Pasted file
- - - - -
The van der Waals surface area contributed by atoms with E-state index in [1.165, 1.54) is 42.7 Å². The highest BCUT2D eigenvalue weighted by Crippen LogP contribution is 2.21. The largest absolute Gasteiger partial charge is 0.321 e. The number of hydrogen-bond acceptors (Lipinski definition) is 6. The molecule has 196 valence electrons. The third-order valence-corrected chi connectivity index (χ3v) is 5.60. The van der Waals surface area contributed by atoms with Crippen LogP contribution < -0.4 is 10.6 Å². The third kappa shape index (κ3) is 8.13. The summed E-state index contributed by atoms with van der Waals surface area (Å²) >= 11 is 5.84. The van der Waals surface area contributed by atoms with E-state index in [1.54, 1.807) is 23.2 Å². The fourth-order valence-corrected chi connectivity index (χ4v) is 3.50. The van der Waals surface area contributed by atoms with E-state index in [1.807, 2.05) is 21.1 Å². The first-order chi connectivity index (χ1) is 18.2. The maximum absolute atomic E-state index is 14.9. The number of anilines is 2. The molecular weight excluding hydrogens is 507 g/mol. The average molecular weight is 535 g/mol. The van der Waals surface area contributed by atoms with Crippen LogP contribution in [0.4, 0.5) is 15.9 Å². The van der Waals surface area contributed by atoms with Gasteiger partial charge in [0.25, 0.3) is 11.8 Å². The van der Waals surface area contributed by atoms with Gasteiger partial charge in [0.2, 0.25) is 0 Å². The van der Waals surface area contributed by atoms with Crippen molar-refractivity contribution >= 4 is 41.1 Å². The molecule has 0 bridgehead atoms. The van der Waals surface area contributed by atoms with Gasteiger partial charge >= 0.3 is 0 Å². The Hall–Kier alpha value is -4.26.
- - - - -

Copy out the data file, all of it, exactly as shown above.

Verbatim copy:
The van der Waals surface area contributed by atoms with E-state index in [1.165, 1.54) is 42.7 Å². The highest BCUT2D eigenvalue weighted by Crippen LogP contribution is 2.21. The largest absolute Gasteiger partial charge is 0.321 e. The number of hydrogen-bond acceptors (Lipinski definition) is 6. The molecule has 196 valence electrons. The third-order valence-corrected chi connectivity index (χ3v) is 5.60. The van der Waals surface area contributed by atoms with Crippen LogP contribution < -0.4 is 10.6 Å². The third kappa shape index (κ3) is 8.13. The summed E-state index contributed by atoms with van der Waals surface area (Å²) >= 11 is 5.84. The van der Waals surface area contributed by atoms with E-state index in [1.54, 1.807) is 23.2 Å². The fourth-order valence-corrected chi connectivity index (χ4v) is 3.50. The van der Waals surface area contributed by atoms with E-state index in [1.807, 2.05) is 21.1 Å². The first-order chi connectivity index (χ1) is 18.2. The maximum absolute atomic E-state index is 14.9. The number of anilines is 2. The molecular weight excluding hydrogens is 507 g/mol. The average molecular weight is 535 g/mol. The van der Waals surface area contributed by atoms with Crippen LogP contribution in [0.4, 0.5) is 15.9 Å². The van der Waals surface area contributed by atoms with Gasteiger partial charge in [0.25, 0.3) is 11.8 Å². The van der Waals surface area contributed by atoms with Gasteiger partial charge in [0.2, 0.25) is 0 Å². The van der Waals surface area contributed by atoms with Crippen molar-refractivity contribution >= 4 is 41.1 Å². The molecule has 0 bridgehead atoms. The van der Waals surface area contributed by atoms with Gasteiger partial charge >= 0.3 is 0 Å². The Hall–Kier alpha value is -4.26.